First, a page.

30 grand , really Adam ?

    Low mileage concours ones do not get 15 grand.

    Like 3
  17. Tim

    The oil can like feature on the air cleaner is a resonator to quiet down the air intake when putting you foot deep into the throttle.

    Like 1
    • Del

      what crap

  18. Robert G

    Junk!?!?!? How so?

    Like 1
  19. Robert G

    I have two of these, and top dollar is about $15,000 if it is in perfect driving condition. This car needs about three thousand dollars worth of work to make it road worthy. Plus you need to replace the cylinder heads with small chamber aluminum cylinder heads, and get rid of the smog camshaft to bring up the compression so you can get any kind of decent power and fuel economy out of it.
    In about fifteen years it will be worth $30,000

    Like 3
  20. canadainmarkseh Member

    Nice car not junk, yes they were a gas guzzler but it’s not like this would be a daily driver at least not for me. They used this same engine to pull 1 ton trucks around with big loads on there backs, the c6 was a tough transmission too. I’m no ford guy but this big beast I find quite appealing.as for the price demand will dictate that, and my prediction will be about $9500.00.

    Like 2
  21. Don T.

    Back in the day, my boss had one exactly like this one, great to drive and I even borrowed it one weekend to use as a wedding car for my sister-in-law and her husband’s wedding.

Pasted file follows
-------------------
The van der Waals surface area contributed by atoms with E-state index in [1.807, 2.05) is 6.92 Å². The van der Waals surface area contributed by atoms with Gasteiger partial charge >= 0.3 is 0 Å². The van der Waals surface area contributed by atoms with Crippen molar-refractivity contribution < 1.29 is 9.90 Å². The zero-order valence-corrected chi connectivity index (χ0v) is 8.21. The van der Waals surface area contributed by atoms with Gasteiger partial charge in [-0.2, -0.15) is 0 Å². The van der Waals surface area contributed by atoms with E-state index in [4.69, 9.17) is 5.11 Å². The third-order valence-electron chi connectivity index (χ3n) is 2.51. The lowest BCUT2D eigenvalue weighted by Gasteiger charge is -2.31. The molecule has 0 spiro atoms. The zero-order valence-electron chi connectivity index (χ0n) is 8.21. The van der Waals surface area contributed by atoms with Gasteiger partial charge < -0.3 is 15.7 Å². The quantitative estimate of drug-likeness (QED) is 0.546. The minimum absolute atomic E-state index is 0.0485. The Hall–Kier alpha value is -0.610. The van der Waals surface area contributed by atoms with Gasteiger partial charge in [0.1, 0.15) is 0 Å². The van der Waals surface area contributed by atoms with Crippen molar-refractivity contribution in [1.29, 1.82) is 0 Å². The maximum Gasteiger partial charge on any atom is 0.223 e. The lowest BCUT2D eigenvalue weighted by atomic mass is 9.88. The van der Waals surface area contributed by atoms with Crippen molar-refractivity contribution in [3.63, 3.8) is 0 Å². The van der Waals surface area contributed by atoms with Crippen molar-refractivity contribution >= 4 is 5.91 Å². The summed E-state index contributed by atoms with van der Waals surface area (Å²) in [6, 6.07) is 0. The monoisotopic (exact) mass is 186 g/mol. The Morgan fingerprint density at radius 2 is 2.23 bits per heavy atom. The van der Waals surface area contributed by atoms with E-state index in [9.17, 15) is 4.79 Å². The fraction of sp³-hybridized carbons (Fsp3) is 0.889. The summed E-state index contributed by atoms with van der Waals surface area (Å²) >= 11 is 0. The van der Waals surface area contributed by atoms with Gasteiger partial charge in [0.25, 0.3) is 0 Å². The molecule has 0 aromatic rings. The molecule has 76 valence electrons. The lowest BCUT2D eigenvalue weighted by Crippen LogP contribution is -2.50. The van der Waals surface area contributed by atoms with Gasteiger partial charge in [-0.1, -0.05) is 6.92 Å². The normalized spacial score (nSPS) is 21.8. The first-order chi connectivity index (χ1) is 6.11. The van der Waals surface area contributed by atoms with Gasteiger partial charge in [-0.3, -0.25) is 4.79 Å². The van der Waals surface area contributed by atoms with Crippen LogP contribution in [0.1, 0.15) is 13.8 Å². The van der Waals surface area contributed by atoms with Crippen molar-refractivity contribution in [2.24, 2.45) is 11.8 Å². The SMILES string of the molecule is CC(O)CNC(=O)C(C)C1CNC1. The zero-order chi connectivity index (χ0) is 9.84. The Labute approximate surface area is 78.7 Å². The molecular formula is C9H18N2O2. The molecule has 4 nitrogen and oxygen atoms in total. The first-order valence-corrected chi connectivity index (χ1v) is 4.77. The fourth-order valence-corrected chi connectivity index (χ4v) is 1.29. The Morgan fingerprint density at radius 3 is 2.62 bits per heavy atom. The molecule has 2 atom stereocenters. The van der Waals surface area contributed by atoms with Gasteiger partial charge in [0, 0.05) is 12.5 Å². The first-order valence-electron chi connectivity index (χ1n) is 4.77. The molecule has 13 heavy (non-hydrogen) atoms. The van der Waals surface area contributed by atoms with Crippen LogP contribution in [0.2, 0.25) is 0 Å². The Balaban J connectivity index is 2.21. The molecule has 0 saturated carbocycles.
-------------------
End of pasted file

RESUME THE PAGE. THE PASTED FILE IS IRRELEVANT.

Like 1
  22. brian b

    The seller states these cars range in price from the low $20s to the $40s. Since when? These cars are nice but tons of the them survived and there is no way they are worth that kind of money. There are nine listed on ebay and all are under $20k and most are closer to $10k.

    Like 3
    • Bob Member

      In todays environment some people seem to think that if they say something it makes it true. Unfortunately many people seem to believe it. You are right, this car is worth somewhere between 10 and MAYBE 15K tops.

      Like 1
      • Robert G

        Agreed.

      • Ken

        Actually it’s extremely difficult to arbitrarily place a monetary value on anything. You must go by current market value, and compare apples to apples. You can’t take a low mileage base model Mark V to a Diamond Jubilee. For Example, a few years ago, Barrett Jackson’s hammer came down on a Jubilee Gold 78 Mark V for $49,500. The Gold Jubilee had 56 miles. Not thousand miles….56 miles. AND!! The Diamond Blue Metallic are more desirable.

    • Ken

      I can assure you the nine you saw were not the Special Edition 75th Anniversary edition Diamond Jubilees.

    • Del

      Exactly

  23. Eddie Nash

    My Dad owned a car(maroon color 4dr version of this car). Low miles when he died my stepmother STORED HIS CAR for 25 years). SO that’s why low miles and stored on this one, possibly like my family experience. Yes those seats came in these cars.